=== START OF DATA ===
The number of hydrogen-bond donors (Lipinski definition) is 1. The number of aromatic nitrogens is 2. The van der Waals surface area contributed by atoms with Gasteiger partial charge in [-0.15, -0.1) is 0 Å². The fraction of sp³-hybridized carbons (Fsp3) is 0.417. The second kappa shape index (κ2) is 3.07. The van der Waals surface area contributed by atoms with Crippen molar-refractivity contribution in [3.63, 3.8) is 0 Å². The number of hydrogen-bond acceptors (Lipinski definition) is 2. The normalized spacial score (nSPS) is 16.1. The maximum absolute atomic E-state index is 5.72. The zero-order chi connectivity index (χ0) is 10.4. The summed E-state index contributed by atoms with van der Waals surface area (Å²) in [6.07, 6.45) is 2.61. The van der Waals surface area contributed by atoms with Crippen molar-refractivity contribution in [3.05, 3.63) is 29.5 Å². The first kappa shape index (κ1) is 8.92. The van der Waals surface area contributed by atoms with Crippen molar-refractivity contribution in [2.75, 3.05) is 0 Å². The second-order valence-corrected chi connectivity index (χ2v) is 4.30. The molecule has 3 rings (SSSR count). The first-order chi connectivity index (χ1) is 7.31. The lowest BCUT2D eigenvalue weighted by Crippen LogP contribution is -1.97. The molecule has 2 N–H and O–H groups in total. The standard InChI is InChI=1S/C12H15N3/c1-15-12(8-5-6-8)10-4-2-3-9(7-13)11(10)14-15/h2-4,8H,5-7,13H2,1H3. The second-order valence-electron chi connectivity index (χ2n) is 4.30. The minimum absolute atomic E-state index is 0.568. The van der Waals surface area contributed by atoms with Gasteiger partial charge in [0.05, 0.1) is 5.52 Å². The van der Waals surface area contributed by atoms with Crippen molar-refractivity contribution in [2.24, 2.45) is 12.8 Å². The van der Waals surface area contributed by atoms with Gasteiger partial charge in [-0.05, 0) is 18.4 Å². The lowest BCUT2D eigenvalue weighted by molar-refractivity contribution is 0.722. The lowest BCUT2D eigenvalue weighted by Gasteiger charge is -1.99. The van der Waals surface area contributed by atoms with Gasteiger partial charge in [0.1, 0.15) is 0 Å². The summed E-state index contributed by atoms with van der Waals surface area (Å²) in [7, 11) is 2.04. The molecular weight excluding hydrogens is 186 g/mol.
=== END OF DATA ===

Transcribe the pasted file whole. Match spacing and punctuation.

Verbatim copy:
The number of hydrogen-bond donors (Lipinski definition) is 1. The number of aromatic nitrogens is 2. The van der Waals surface area contributed by atoms with Gasteiger partial charge in [-0.15, -0.1) is 0 Å². The fraction of sp³-hybridized carbons (Fsp3) is 0.417. The second kappa shape index (κ2) is 3.07. The van der Waals surface area contributed by atoms with Crippen molar-refractivity contribution in [3.63, 3.8) is 0 Å². The number of hydrogen-bond acceptors (Lipinski definition) is 2. The normalized spacial score (nSPS) is 16.1. The maximum absolute atomic E-state index is 5.72. The zero-order chi connectivity index (χ0) is 10.4. The summed E-state index contributed by atoms with van der Waals surface area (Å²) in [6.07, 6.45) is 2.61. The van der Waals surface area contributed by atoms with Crippen molar-refractivity contribution in [3.05, 3.63) is 29.5 Å². The first kappa shape index (κ1) is 8.92. The van der Waals surface area contributed by atoms with Crippen molar-refractivity contribution in [2.75, 3.05) is 0 Å². The second-order valence-corrected chi connectivity index (χ2v) is 4.30. The molecule has 3 rings (SSSR count). The first-order chi connectivity index (χ1) is 7.31. The lowest BCUT2D eigenvalue weighted by Crippen LogP contribution is -1.97. The molecule has 2 N–H and O–H groups in total. The standard InChI is InChI=1S/C12H15N3/c1-15-12(8-5-6-8)10-4-2-3-9(7-13)11(10)14-15/h2-4,8H,5-7,13H2,1H3. The second-order valence-electron chi connectivity index (χ2n) is 4.30. The minimum absolute atomic E-state index is 0.568. The van der Waals surface area contributed by atoms with Gasteiger partial charge in [0.05, 0.1) is 5.52 Å². The van der Waals surface area contributed by atoms with Crippen molar-refractivity contribution in [2.24, 2.45) is 12.8 Å². The van der Waals surface area contributed by atoms with Gasteiger partial charge in [-0.05, 0) is 18.4 Å². The lowest BCUT2D eigenvalue weighted by molar-refractivity contribution is 0.722. The lowest BCUT2D eigenvalue weighted by Gasteiger charge is -1.99. The van der Waals surface area contributed by atoms with Gasteiger partial charge in [0.1, 0.15) is 0 Å². The summed E-state index contributed by atoms with van der Waals surface area (Å²) in [7, 11) is 2.04. The molecular weight excluding hydrogens is 186 g/mol.